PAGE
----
Historically the news industry has sold us a bundle which comprised investigative reporting, basic facts (election results, weather etc.), re-hashed PR, ads, and a physical format. The internet has unravelled the bundle and is forcing the individual components to be priced correctly – hence the separation of payment for investigative journalism from content.

In a separate post Techdirt gives offers this framework for the unbundling that is being driven by the internet and economics of free across many industries:

  1. Redefine the market based on the benefits
  2. Break the benefits down into scarce and infinite components.
  3. Set the infinite components free, syndicate them, make them easy to get — all to increase the value of the scarce components
  4. Charge for the scarce components that are tied to infinite components

In the case of news, the scarce components are the investigative journalism and the physical format. The rest – including the content itself – is infinite (in the sense of zero marginal cost to reproduce) and will therefore tend to free over time.

What I like about the spot.us experiment is that it shows the trend towards free doesn’t have to undermine the good things about newspapers, it just means the value chains will need to be recast. Or it will if it is successful. I hope it is.

Incidentally the other interesting thing about spot.us are that it is a market based mass collaboration project. I think we will see more of these.

Is an era of open-ness in mobile upon us?

By | Facebook, Innovation, Mobile | 11 Comments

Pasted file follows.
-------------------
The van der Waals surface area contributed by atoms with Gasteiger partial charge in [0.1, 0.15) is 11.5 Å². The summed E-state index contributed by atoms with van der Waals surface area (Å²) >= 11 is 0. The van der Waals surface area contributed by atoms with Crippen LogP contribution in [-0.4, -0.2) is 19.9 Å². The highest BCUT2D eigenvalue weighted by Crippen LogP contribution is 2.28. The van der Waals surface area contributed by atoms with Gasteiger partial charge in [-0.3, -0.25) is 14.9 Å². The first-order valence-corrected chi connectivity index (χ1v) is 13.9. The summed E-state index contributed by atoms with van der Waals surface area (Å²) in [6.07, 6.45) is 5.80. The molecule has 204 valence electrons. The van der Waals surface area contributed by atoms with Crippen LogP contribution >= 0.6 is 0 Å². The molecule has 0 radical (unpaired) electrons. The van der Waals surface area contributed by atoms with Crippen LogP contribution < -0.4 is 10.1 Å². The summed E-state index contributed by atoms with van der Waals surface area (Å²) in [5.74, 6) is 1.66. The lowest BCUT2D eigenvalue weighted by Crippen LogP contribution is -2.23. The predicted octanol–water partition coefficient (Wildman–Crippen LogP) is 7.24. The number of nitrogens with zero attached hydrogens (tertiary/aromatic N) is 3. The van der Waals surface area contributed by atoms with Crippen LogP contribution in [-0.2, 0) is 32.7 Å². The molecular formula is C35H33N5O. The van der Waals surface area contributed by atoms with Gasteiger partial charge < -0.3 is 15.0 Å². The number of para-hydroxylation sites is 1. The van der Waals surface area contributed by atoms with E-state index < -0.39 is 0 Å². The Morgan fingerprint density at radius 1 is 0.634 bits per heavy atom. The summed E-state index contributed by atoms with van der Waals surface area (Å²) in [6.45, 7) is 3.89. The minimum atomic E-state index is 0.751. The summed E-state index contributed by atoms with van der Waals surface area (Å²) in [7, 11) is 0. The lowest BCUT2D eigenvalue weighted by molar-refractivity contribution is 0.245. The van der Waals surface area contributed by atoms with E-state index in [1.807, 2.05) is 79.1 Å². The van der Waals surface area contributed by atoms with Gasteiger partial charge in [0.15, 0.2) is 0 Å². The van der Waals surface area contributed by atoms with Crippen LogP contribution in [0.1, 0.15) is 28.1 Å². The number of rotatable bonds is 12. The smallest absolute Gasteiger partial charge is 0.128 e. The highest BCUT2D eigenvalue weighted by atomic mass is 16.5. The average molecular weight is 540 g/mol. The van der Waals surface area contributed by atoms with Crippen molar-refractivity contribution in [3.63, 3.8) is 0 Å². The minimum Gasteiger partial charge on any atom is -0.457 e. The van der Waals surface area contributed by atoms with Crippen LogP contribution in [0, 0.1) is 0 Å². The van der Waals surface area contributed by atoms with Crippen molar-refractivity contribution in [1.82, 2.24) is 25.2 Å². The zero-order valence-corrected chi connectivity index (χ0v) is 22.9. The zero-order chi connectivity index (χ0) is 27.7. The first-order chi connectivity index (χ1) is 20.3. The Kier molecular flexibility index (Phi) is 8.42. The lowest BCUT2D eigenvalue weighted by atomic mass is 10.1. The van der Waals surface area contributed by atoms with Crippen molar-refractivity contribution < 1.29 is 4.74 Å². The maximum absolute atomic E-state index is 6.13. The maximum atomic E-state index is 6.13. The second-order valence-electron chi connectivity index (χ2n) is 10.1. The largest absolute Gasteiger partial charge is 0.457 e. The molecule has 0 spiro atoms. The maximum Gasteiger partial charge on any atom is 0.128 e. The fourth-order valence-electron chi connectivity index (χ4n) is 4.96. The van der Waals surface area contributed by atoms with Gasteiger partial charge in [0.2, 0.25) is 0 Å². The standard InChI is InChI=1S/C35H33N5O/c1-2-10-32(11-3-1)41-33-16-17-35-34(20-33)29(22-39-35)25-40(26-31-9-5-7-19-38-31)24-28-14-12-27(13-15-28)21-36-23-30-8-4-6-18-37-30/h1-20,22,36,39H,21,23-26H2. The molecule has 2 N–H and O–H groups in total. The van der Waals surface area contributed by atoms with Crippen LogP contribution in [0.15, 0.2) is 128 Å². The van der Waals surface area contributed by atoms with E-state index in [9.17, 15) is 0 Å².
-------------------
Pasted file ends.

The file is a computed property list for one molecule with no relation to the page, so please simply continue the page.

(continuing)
In a good sign for the mobile eco-system T-Mobile is planning to open an app platform for all their phones. This is good news because mobile apps have historically been a graveyard for entrepreneurs and investors and like the Apple App Store the T-Mobile open app platform takes out one of the big breaks on innovation – the operators.

Hopefully we will see similar initiatives from other operators and then I’m sure someone will find a way to integrate the different app stores to create an effective single market.

I picked up the link to the T-Mobile story from a post by Umair last week entitled What Apple Knows that Facebook Doesn’t. There is a lot of good stuff behind this link but I particularly liked this:

Apple took something terminally closed – the mobile value chain -and pried it radically open. Facebook – still thinking in yesterday’s terms – took something radically open – the www – and is trying to make it a little bit more closed.

For all Apple’s history of closedness it is just possible they will end up unleashing a wave of competition in the mobile industry which is based on how open people can be. IMHO that would make the mobile world look a lot more like the PC world and unlock a lot of value.

By contrast, Facebook looks less likely to have a strong long term value play – looked at through this lens at least.

An analysis of why labels need to reduce their royalty demands

By | Music | 3 Comments

Yesterday I wrote about the threat to Pandora’s business model from high royalty demands, so I was interested this morning to come across this analysis on Silicon Alley Insider (thanks to Jason Ball for the pointer):

There’s a lot of interest in ad-sponsored streaming music services like iMeem, and  MySpace’s upcoming music venture. One big question: How can they possibly surive?  Answer: They can’t, unless the labels change their pricing demands.

The basic economics: A song lasts 3.5 minutes. The majors have been asking for a penny each time one gets played. Let’s say the site shows a new ad every time the song changes. To break even the site needs to sell one ad per song at the rate of 1 penny a song, which gives you an effective CPM (”eCPM”) of $10.

A $10 eCPM isn’t feasible. Sites don’t earn that kind of rate with 100% sell-through.  And even if it were feasible, it leaves no room for the rest of the business. They have other costs. They need to earn a profit, and it has to yield a return on investment comparable to web businesses that don’t pay music royalties; otherwise investors will move their money out of music-related products into royalty-free products like search engines.

A $1 effective CPM is closer to the mark. Which means that Myspace, Google, Facebook, etc need a 10X price reduction — down to a tenth of a penny per play — to make this business work.